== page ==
Journal article

Bajaj JS, Salzman N, Acharya C, Takei H, Kakiyama G, Fagan A, White MB, Gavis EA, Holtz ML, Hayward M, Nittono H, Hylemon PB, Cox IJ, Williams R, Taylor-Robinson SD, Sterling RK, Matherly SC, Fuchs M, Lee H, Puri P, Stravitz RT, Sanyal AJ, Ajayi L, Le Guennec A, Atkinson RA, Siddiqui MS, Luketic V, Pandak WM, Sikaroodi M, Gillevet PMet al., 2019, Microbial functional change is linked with clinical outcomes after capsular fecal transplant in cirrhosis, JCI insight, Vol: 4, Pages: 1-11, ISSN: 2379-3708

BACKGROUND. Hepatic encephalopathy (HE) is associated with poor outcomes. A prior randomized, pilot trial demonstrated safety after oral capsular fecal microbial transplant (FMT) in HE, with favorable changes in microbial composition and cognition. However, microbial functional changes are unclear. The aim of this study was to determine the effect of FMT on the gut-brain axis compared with placebo, using microbial function based on bile acids (BAs), inflammation (serum IL-6, LPS-binding protein [LBP]), and their association with EncephalApp.METHODS. Twenty cirrhotic patients were randomized 1:1 into groups that received 1-time FMT capsules from a donor enriched in Lachnospiraceae and Ruminococcaceae or placebo capsules, with 5-month follow-up for safety outcomes. Stool microbiota and BA; serum IL-6, BA, and LBP; and EncephalApp were analyzed at baseline and 4 weeks after FMT/placebo. Correlation networks among microbiota, BAs, EncephalApp, IL-6, and LBP were performed before/after FMT.RESULTS. FMT-assigned participants had 1 HE recurrence and 2 unrelated infections. Six placebo-assigned participants developed negative outcomes. FMT, but not placebo, was associated with reduced serum IL-6 and LBP and improved EncephalApp. FMT-assigned participants demonstrated higher deconjugation and secondary BA formation in feces and serum compared with baseline. No change was seen in placebo. Correlation networks showed greater complexity after FMT compared with baseline. Beneficial taxa, such as Ruminococcaceae, Verrucomicrobiaceae, and Lachnospiraceae, were correlated with cognitive improvement and decrease in inflammation after FMT. Fecal/serum secondary/primary ratios and PiCRUST secondary BA pathways did not increase in participants who developed poor outcomes.CONCLUSION. Gut microbial function in cirrhosis is beneficially affected by capsular FMT, with improved inflammation and cognition. Lower secondary BAs in FMT recipients could select for participants who develop negati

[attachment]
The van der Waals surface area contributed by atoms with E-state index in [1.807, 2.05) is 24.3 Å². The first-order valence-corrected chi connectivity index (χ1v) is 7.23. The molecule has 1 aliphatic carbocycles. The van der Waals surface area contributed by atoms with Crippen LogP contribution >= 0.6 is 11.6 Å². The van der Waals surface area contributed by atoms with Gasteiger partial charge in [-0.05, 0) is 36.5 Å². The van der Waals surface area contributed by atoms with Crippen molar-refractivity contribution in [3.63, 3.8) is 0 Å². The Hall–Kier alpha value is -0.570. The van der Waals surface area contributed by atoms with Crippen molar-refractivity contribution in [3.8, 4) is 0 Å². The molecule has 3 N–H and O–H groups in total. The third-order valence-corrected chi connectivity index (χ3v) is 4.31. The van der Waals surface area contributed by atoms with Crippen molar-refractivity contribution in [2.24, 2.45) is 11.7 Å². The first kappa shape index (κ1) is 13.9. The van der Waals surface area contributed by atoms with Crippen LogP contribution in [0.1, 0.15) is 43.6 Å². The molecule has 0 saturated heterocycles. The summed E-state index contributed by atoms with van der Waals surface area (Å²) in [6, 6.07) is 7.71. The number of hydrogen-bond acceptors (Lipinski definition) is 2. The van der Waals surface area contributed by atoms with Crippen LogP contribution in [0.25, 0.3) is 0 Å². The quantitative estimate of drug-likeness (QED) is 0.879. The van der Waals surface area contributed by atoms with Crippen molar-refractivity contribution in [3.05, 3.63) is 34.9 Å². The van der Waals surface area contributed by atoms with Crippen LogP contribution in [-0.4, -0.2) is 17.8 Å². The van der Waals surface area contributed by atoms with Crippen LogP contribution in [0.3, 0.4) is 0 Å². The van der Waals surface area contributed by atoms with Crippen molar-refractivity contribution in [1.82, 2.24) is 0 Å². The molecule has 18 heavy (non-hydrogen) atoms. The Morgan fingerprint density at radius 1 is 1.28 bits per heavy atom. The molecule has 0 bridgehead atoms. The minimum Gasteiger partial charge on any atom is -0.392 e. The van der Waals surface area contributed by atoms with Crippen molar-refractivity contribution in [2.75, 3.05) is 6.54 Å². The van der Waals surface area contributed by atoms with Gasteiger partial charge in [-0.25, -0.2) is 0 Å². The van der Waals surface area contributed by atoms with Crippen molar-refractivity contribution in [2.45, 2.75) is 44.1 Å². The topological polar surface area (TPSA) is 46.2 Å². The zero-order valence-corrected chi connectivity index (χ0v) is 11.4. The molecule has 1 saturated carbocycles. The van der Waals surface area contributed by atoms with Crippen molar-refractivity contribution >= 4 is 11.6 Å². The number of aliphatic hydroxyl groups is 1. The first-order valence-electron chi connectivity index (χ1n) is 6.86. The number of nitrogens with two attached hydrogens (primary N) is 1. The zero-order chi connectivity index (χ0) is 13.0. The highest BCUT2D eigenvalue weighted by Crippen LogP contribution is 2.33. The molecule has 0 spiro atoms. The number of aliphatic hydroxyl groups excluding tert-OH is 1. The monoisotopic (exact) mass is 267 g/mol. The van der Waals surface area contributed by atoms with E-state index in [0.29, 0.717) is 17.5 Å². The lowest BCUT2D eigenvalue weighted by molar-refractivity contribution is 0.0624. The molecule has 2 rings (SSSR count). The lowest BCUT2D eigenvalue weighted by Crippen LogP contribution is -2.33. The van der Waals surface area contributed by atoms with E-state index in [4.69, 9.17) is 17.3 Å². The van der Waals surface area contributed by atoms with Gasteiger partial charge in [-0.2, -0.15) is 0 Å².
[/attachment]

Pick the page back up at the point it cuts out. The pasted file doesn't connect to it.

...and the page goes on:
Journal article

Bryant DJ, Cox IJ, Taylor-Robinson S, 2019, The Hammersmith Spin on Metabolism Using Clinical MR Spectroscopy, MRIS History UK, Editors: Bydder, Young, Paley, Publisher: https://mrishistory.org.uk

Book chapter

Cox IJ, Idilman R, Fagan A, Turan D, Ajayi L, Karakaya F, Williams R, Gavis E, Atkinson A, Le Guennec A, Taylor-Robinson S, Sikaroodi M, Gillevet P, Bajaj JSet al., 2019, Plasma metabolomic changes modulate the impact of Middle Eastern versus Western Diet in an international cirrhosis cohort, International Liver Congress / 54th Annual Meeting of the European-Association-for-the-Study-of-the-Liver (EASL), Publisher: ELSEVIER, Pages: E52-E53, ISSN: 0168-8278

Conference paper

Bajaj JS, Kakiyama G, Cox IJ, Nittono H, Takei H, White M, Fagan A, Gavis EA, Heuman DM, Gilles H-C, Hylemon P, Taylor-Robinson SD, Williams R, Sikaroodi M, Pandak WM, Gillevet PMet al., 2017, Gut microbial functional changes after liver transplant can modulate infection risk and increase atherogenic metabolites, The 68th Annual Meeting of the American Association for the Study of Liver Diseases: The Liver Meeting 2017, Publisher: Wiley, Pages: 52A-53A, ISSN: 0270-9139

Conference paper

Bajaj JS, Kassam Z, Cox IJ, Gurry T, Williams R, Alm E, John B, Smith M, Taylor-Robinson SD, Gillevet PMet al., 2017, Fecal Microbiota Transplant From a Rational Stool Donor Improves Hepatic Encephalopathy: A Randomized Clinical Trial REPLY, HEPATOLOGY, Vol: 66, Pages: 1355-1356, ISSN: 0270-9139

Journal article

Karanjia RN, Crossey MME, Cox IJ, Fye HKS, Njie R, Goldin RD, Taylor-Robinson SDet al., 2016, Hepatic steatosis and fibrosis: Non-invasive assessment, World Journal of Gastroenterology, Vol: 22, Pages: 9880-9897, ISSN: 1007-9327